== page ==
By Connie E, editorial columnist
While Gloria Steinem’s speech at the Women’s March on Washington is still ringing in our ears, we should not lose sight of how the social perception of women’s traditional roles have quietly evolved.
I recently heard a talk from Tiffany Dufu, a women’s advocate and author of Drop the Ball. In the book, she uses her life stories to tell women that it’s okay to let go of the expectations that society has imposed on them, from career to family to self-care.
“But who else is going to help me raise my kids and get a salary at the same time? The idea of not having to ‘do it all’ sounds appealing, but how do I get there?” one woman asked during the post-talk Q&A. Her eyes were wide open with genuine eagerness, presumably for a justification to free herself from tirelessly meeting society’s expectations for women.
While there were quite a few women who nodded in the audience, my first reaction to the question was “Why do women have to take on the sole responsibility of raising kids? Aren’t we free to do whatever we please, given how far the feminist movement has come?” I quickly realized I was the only millennial in the room.
For women in their 30s and 40s, it seems that domestic duties still have to be factored into their own aspirations and career successes. They feel the invisible obligations of being a “good mom,” which entails driving their kids to school, making dinner for the family, doing laundry, checking e-mails—the list goes on. Just as Dufu sharply observed in her book, this generation of women has internalized the idea that “management of the home was our responsibility because that was the example given by our mothers.”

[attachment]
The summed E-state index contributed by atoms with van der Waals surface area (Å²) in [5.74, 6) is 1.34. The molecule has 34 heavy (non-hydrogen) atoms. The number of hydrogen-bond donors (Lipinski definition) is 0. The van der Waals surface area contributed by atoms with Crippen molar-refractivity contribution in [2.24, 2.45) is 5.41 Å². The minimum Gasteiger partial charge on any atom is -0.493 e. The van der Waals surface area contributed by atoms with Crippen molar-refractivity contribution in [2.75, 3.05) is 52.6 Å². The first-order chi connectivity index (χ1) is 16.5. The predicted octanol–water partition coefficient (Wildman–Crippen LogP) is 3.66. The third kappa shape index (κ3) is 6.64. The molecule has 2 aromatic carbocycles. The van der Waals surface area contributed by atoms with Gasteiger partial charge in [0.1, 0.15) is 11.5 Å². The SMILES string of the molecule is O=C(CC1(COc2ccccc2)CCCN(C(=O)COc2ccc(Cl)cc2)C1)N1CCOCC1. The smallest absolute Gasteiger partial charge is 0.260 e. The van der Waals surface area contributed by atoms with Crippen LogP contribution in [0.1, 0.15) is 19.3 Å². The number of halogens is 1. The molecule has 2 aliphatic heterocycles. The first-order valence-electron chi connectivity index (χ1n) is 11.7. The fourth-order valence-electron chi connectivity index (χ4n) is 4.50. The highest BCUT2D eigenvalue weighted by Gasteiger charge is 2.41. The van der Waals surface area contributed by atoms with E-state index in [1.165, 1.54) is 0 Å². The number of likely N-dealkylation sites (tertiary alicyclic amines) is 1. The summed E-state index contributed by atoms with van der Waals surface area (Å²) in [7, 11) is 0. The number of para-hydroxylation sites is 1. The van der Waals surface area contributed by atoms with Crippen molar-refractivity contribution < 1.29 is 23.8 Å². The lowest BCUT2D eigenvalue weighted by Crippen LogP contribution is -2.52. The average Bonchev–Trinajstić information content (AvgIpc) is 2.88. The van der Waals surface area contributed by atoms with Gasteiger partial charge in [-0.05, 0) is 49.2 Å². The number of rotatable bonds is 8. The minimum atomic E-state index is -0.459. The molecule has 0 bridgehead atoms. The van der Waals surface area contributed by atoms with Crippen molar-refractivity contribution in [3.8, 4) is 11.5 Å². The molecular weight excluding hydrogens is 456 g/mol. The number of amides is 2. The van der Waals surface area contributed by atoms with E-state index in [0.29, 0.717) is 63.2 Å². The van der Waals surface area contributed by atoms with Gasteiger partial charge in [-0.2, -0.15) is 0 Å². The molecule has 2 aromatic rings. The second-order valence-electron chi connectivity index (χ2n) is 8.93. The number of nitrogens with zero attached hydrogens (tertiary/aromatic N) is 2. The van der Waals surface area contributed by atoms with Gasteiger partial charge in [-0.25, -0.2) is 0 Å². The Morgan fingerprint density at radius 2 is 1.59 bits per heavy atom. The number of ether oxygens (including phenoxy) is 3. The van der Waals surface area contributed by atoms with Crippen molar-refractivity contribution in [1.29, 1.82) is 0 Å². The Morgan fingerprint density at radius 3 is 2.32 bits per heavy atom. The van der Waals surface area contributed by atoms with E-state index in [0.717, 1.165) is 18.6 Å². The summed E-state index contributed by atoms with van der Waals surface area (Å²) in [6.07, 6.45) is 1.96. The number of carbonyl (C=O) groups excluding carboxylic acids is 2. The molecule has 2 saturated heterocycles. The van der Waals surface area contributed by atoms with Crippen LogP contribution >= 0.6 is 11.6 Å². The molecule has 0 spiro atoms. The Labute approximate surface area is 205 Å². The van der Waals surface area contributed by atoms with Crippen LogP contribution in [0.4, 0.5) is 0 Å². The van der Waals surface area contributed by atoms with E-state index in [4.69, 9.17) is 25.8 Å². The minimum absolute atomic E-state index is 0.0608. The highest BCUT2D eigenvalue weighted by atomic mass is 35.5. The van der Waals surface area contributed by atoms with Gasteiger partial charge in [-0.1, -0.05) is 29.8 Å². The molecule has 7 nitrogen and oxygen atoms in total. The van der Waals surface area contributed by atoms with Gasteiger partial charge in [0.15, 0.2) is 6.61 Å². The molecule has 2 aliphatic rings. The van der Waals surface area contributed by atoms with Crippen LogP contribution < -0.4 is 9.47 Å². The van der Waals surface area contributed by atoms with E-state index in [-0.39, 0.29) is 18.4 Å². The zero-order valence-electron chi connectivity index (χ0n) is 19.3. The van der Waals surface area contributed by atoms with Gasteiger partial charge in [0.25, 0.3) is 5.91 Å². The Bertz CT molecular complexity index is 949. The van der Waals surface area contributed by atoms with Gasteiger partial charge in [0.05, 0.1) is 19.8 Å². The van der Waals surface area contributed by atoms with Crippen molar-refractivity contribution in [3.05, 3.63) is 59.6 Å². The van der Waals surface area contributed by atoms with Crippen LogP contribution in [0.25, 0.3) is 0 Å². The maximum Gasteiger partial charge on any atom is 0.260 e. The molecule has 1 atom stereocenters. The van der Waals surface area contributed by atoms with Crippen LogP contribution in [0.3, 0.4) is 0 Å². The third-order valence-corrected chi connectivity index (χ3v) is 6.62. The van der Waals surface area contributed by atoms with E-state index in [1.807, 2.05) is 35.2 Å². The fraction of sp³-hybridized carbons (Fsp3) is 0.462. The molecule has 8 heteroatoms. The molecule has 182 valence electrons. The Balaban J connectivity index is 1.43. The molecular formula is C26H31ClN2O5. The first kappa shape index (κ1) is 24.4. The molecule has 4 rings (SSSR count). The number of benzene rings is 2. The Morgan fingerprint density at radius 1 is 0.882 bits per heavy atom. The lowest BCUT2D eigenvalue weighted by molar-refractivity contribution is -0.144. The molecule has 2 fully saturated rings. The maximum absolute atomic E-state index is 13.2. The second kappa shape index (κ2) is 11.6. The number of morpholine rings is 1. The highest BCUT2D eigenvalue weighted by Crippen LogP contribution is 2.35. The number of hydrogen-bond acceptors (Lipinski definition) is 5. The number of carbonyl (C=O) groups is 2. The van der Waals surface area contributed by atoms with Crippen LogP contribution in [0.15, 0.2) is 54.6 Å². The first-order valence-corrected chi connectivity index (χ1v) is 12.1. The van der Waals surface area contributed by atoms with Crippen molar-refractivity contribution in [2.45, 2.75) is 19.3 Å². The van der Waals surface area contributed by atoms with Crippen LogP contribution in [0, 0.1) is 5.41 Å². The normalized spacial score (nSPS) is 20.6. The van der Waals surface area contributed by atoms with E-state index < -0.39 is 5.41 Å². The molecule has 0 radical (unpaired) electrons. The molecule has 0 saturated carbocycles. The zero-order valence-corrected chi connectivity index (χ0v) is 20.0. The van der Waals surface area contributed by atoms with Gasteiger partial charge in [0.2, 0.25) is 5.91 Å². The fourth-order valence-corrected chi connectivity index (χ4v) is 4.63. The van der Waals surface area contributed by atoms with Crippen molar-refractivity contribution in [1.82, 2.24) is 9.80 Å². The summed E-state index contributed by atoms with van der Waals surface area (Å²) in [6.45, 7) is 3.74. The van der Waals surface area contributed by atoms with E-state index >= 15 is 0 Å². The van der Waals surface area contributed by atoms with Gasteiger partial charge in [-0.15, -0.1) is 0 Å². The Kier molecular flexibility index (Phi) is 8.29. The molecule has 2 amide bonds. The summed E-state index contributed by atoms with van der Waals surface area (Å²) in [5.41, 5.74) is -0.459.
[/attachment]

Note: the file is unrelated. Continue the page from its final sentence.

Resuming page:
I realized when reading that passage that the concept of motherhood is fluid. It is passed on over generations while also being shaped by its time. I can’t speak for the entire community of millennial women, but the idea that women somehow have to compromise their career in order to fulfill the duty of finding a husband and starting a family seemed silly, yet not completely alien, to me.
My mom is a strong-willed and career-oriented businesswoman with three children, the youngest of whom is four years old. Growing up under her influence, I’ve never felt the decision between career and family is a black-and-white one, nor have I felt the pressure to conform to the so-called social expectations. I also have female friends who said they never plan to get married, which is liberating to hear. Since when have marriage and gender become chains rather than gifts of life?
I’m aware of my own degree of naivete as a sophomore in college attempting to ponder life in 10 or 20 years, but my belief is that women should be able to choose their own life paths free of society’s judgement and expectations. I admit we’re not there yet, but subtle changes of perception are starting to take place among my friends, friends of friends and the entire millennial community. It takes a generation.
Photo courtesy Jonathan Eyler-Werve, Creative Commons